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Take a Step Back – Simple Tips to Quickly Check a Design for Usability

April 12, 2013

When it comes to creating user interfaces, designers can get too close to the project (literally) and lose sight of basic usability. Sometimes you have to take a step back and obscure your view just enough to see potential usability problems that you might not notice otherwise. Here are some simple things you can do for a quick usability check. They’re so easy, you’ll find yourself doing them all the time.

1. Shrink it: Make your design so small that you can’t read it. The easiest thing is to stand several feet from your display. Print the design, hang it on a wall, and stand across the room. Zoom out to 25%. View it on your phone without zooming in. All these techniques help you step back to see what stands out and what doesn’t.

2. Distort it: You can do this just by blurring your vision, but if you don’t like flexing your eye muscles: apply a gaussian blur or use a pixelate filter, like a Color Halftone, Pointilize, or Mosaic. Making the design blocky with pixelation forces you to see your design differently.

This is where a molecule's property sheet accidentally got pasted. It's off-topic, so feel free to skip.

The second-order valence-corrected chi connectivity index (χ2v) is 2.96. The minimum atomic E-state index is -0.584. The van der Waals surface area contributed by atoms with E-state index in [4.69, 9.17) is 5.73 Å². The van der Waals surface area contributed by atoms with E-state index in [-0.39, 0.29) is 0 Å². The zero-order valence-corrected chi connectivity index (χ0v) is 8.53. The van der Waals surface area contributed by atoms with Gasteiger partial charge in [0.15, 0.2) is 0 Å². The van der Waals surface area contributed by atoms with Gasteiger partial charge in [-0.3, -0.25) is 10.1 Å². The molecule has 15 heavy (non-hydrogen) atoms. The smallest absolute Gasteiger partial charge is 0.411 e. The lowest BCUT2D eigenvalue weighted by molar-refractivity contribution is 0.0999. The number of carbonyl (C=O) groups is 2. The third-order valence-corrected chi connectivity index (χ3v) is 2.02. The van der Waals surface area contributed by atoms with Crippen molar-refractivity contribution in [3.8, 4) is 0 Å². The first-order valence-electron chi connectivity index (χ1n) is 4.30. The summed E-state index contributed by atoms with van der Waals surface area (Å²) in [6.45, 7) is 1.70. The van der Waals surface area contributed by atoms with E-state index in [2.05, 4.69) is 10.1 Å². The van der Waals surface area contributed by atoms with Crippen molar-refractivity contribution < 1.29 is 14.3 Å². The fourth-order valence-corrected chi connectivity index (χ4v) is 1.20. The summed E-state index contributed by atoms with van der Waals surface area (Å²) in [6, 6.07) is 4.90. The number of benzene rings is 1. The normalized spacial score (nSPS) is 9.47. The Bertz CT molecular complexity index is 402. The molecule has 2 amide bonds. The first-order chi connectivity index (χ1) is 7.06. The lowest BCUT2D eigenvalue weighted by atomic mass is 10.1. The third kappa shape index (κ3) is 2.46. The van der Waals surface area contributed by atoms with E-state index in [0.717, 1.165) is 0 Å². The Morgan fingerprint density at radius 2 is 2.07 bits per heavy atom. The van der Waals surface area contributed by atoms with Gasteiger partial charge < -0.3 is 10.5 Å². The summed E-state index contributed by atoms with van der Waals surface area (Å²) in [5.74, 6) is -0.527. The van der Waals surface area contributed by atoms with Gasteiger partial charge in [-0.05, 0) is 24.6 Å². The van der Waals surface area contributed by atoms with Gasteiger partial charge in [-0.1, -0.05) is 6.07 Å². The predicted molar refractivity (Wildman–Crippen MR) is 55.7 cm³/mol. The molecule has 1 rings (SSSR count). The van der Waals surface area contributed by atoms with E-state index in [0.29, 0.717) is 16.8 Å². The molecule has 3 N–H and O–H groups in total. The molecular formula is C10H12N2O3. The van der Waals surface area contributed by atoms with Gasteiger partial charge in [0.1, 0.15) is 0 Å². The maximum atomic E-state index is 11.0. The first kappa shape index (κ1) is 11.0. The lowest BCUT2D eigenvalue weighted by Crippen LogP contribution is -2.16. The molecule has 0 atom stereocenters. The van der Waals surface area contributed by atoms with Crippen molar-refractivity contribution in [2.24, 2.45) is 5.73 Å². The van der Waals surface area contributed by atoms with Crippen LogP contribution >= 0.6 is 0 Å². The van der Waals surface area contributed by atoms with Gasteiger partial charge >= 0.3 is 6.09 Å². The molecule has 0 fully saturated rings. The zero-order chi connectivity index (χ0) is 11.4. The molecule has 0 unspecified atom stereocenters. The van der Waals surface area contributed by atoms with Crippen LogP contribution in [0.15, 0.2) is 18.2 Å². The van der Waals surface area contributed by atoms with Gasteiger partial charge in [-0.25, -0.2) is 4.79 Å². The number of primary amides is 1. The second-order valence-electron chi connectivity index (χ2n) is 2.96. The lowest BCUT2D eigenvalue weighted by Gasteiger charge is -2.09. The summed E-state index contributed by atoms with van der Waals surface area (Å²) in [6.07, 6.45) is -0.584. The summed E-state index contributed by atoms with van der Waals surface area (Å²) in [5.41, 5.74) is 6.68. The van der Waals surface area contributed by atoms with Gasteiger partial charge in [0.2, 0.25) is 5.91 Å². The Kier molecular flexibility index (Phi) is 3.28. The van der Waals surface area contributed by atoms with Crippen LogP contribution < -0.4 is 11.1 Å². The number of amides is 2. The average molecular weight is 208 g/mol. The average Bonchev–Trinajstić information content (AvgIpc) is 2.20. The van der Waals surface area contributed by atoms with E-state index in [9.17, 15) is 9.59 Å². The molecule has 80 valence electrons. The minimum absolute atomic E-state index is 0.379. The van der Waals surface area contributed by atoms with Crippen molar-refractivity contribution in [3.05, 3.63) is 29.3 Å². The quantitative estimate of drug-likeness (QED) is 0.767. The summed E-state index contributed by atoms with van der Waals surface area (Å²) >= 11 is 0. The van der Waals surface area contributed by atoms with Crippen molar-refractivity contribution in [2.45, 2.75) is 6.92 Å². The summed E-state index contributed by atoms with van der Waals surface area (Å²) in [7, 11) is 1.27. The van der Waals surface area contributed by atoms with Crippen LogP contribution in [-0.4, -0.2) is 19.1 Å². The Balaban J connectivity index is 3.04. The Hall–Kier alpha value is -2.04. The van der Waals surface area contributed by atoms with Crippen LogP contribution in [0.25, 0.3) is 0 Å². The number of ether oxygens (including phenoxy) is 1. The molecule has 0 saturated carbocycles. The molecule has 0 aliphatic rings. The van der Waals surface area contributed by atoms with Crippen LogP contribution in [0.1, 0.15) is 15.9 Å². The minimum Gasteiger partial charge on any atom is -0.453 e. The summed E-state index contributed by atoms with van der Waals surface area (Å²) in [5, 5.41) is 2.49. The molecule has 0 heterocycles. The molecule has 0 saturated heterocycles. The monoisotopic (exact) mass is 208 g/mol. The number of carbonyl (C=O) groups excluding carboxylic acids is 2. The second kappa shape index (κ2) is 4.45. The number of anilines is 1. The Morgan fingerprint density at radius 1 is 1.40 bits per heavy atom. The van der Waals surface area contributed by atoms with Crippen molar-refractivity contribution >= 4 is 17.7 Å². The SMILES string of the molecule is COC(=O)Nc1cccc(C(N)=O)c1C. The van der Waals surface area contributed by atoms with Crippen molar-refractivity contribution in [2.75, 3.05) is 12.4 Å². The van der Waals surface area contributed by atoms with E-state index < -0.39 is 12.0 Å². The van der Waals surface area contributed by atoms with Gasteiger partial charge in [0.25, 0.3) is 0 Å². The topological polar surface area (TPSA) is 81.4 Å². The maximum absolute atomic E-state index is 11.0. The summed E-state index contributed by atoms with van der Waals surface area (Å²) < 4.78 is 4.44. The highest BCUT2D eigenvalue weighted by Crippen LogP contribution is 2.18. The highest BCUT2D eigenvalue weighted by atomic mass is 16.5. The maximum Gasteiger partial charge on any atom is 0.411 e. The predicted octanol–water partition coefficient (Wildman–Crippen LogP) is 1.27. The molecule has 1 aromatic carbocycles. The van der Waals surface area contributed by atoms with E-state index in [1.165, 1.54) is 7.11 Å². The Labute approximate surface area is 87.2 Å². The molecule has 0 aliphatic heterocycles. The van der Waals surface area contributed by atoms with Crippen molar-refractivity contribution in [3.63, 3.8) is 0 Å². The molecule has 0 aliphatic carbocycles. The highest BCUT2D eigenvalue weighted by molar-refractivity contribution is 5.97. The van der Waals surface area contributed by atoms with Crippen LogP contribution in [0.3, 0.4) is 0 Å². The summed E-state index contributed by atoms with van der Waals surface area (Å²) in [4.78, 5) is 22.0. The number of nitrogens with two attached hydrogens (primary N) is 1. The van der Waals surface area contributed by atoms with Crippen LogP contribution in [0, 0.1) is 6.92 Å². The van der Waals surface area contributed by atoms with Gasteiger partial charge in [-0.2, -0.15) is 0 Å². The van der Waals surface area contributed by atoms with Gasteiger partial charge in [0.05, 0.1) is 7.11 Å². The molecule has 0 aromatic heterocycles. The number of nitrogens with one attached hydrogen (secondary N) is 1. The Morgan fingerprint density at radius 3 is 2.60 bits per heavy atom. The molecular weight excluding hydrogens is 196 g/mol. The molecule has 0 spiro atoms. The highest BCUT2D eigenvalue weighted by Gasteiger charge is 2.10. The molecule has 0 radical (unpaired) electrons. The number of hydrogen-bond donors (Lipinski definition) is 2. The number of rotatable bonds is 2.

3. Change the language: Have you ever navigated a website in an unfamiliar language? Good UX can help you get around without reading a single word. Change the font to something non-native, copy and paste from a Chinese website, or use Ipsum. (My favorite generator is Bacon Ipsum). Being unable to read it allows you to focus more on the overall user experience without being distracted by words.

Subtle Isn’t Obvious
When you start checking designs using these techniques, the first thing to go is usually subtlety. It might be considered the hallmark of sophisticated design, but it’s often lost on the average user.

UX: this navigation is too subtle

This navigation’s active element is much less obvious when obscured. It will need some better visual cues.

While I use these frequently to check designs myself, they are also great for user testing. Try one of these techniques with a user and see if you get better feedback. It can remove some of the noise that you often receive about content-related confusion and help maximize useful feedback.

These ideas force you to see a design differently and can help you quickly spot where you might need to beef up the user interface. Sometimes the best way to really focus on a design is to blur it.